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Wednesday, Oct 16, 2019

Landlessness takes away Dalits’ legal and official validity as Indian citizens

Citizenship requires entitlement to resources. The community must stake claim to State-owned land.

analysis Updated: Jul 01, 2019 09:00 IST
Suraj Yengde
Suraj Yengde
According to the recent data published by the Census of India, 71% Dalits are landless labourers who work on  land they do not own.
According to the recent data published by the Census of India, 71% Dalits are landless labourers who work on land they do not own.(Ravindra Joshi/HT PHOTO)
         

We must face the fact. And the fact is: our krishi pradhan desh (farming-prime country) is also a jaati pradhan desh (caste-prime country). If we merge these two phenomena, a toxic cocktail emerges, which is the reality of the country right now: a jaatiya-krishi pradhan desh (caste-prime farming country) responsible for creating more poverty, increased atrocity, and low productivity.

Dalits are not independent in India. They are a displaced people, exiled in their ancestral land, wandering about as stateless subjects. This landlessness takes away their legal, official and constitutional validity as the Indian. The community is desperately in need of a second freedom — which must be material freedom, and not merely on paper. The first step towards becoming an empowered Indian citizen is the ownership of land.

Citizenship requires entitlement to resources, and land is the primary resource. It helps secure dignity. Without land, you are constantly exposed to insecurity. It grants the poetic right of belonging, a powerful declaration of self. It is an assurance and a fallback option.

In many ways, it provides confidence to the subalterns to think beyond their confines. In a country where the majority of social and economic relations are derived from land and land-related occupations, landlessness is a permanent disadvantage.

In fact, most of the current problems Dalits face comes down to their landlessness. This gives exclusive right to landowners to continually question the legitimacy of Dalits and their belonging. Belonging, not just in a spatial sense, but also in an existential one. Dalits have to constantly make an effort to belong. This belonging is their desperate attempt to claim equality. However, every attempt made by Dalits to secure land and, thus, gain independence, is thwarted and looked down upon by the resource-owing landed-class-privileged-caste people, who are an integral part of the caste-state.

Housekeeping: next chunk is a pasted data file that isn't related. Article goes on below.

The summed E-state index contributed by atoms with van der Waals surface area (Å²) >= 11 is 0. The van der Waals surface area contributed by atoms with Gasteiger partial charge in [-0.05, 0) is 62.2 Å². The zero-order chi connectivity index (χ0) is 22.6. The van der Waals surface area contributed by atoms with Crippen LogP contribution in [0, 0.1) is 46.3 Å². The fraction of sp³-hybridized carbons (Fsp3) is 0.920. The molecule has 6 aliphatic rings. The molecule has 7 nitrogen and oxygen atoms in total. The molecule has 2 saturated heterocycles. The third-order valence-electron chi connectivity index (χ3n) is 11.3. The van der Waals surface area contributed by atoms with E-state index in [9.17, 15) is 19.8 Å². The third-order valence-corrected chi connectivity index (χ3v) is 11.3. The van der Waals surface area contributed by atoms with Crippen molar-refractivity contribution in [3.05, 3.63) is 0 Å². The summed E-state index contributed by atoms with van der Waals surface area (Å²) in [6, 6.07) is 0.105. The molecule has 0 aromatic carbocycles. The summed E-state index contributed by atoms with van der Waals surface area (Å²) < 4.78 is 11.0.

The Agricultural Census of 2015-16 reported that Dalits own only about 9% of the total agricultural land.

According to the recent data published by the Census of India, 71% Dalits are landless labourers who work on land they do not own. In rural areas, 58.4% Dalit households do not own land at all. This gets grimmer in Dalit-dominated states such as Haryana, Punjab and Bihar, where 85% of them are at their landlords’ mercy. The corresponding number is 60% in the case of Tamil Nadu, Maharashtra, Andhra Pradesh, Gujarat, Kerala, West Bengal, and Odisha. In many districts in Bihar, Haryana, Punjab, Gujarat, Andhra Pradesh, Tamil Nadu, and Kerala, 90% of Dalit farmers are agricultural labourers.

Of the above 60% landless Dalits in Maharashtra, my family is one . They left their Marathwada village two generations ago in the hope of finding security and a better future as millworkers in Nanded. Having no land to fall back on, the only option was to move to a big city en masse and squat in the swamps, which forms the present-day slums of India.

Dalits migrate to cities to occupy the lowest-paying jobs. They work as maids, construction workers, security guards, or do odd jobs as casual labourers. The Socio Economic Caste Census of 2011 reported that 8.33% landless Dalit households derive their income from manual causal labour. Many of them turn to begging.

They find no incentive in villages and agrarian oriented economies. Thus the only option left for the community is to find jobs in the service sector—mostly government ones. Every so often, a Dalit graduate is seen preparing for competitive exams. Because it is the only avenue open for Dalits. All the other sectors have closed their doors to them.

The issues raised by director Pa Ranjith about landlessness — he recently said that Raja Raja Chola-1 was responsible for forcibly taking away land from Dalits — should make every Dalit and non-Dalit think hard. The legal and legislative recourse available to Dalits is unbounded. The former Planning Commission has been continuously pushing for land reforms since the 1950s. Since 1961, several legislative interventions have put a ceiling on land from 10-54 acres. But most Dalits are still landless.

However, with the advent of Brahmin-Bania (including neo-Kshatriya and neo-Bania) caste capitalism in contemporary India, the ownership of Adivasi’s land also remains questionable. It is only apt for the landless across the castes, religion, region, tribes and ideologies to unite and usher a revolutionary call to own the 72-lakh acre surplus land across the country. Without which, the government’s policies are merely a way to hide real issues.

The preamble promises a radical imagination of justice in an unjust society, liberty in the wake of suppression of expression, equality amid inequality and fraternity in a country divided over 7000 castes and sub-castes across all the religions. It’s about time we live up to Constitutional ethos.

Suraj Yengde is an author of Caste Matters and a fellow at the Shorenstein Center, Harvard Kennedy School
The views expressed are personal

First Published: Jul 01, 2019 09:00 IST

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